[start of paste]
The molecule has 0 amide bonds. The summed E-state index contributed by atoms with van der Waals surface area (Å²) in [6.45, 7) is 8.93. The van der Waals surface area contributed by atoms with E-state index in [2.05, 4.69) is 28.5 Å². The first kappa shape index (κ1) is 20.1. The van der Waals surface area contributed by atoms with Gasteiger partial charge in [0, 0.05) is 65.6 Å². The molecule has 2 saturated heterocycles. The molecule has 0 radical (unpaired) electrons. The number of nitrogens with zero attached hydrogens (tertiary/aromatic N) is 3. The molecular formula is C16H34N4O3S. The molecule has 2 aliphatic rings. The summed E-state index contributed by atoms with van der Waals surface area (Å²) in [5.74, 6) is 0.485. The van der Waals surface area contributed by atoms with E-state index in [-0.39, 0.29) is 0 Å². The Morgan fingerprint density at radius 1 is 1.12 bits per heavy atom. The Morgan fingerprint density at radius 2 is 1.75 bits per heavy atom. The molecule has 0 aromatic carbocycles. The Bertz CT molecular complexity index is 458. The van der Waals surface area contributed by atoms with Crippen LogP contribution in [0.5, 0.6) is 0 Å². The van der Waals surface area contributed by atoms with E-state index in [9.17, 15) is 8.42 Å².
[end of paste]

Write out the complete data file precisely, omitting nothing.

The molecule has 0 amide bonds. The summed E-state index contributed by atoms with van der Waals surface area (Å²) in [6.45, 7) is 8.93. The van der Waals surface area contributed by atoms with E-state index in [2.05, 4.69) is 28.5 Å². The first kappa shape index (κ1) is 20.1. The van der Waals surface area contributed by atoms with Gasteiger partial charge in [0, 0.05) is 65.6 Å². The molecule has 2 saturated heterocycles. The molecule has 0 radical (unpaired) electrons. The number of nitrogens with zero attached hydrogens (tertiary/aromatic N) is 3. The molecular formula is C16H34N4O3S. The molecule has 2 aliphatic rings. The summed E-state index contributed by atoms with van der Waals surface area (Å²) in [5.74, 6) is 0.485. The van der Waals surface area contributed by atoms with E-state index in [-0.39, 0.29) is 0 Å². The Morgan fingerprint density at radius 1 is 1.12 bits per heavy atom. The Morgan fingerprint density at radius 2 is 1.75 bits per heavy atom. The molecule has 0 aromatic carbocycles. The Bertz CT molecular complexity index is 458. The van der Waals surface area contributed by atoms with Crippen LogP contribution in [0.5, 0.6) is 0 Å². The van der Waals surface area contributed by atoms with E-state index in [9.17, 15) is 8.42 Å².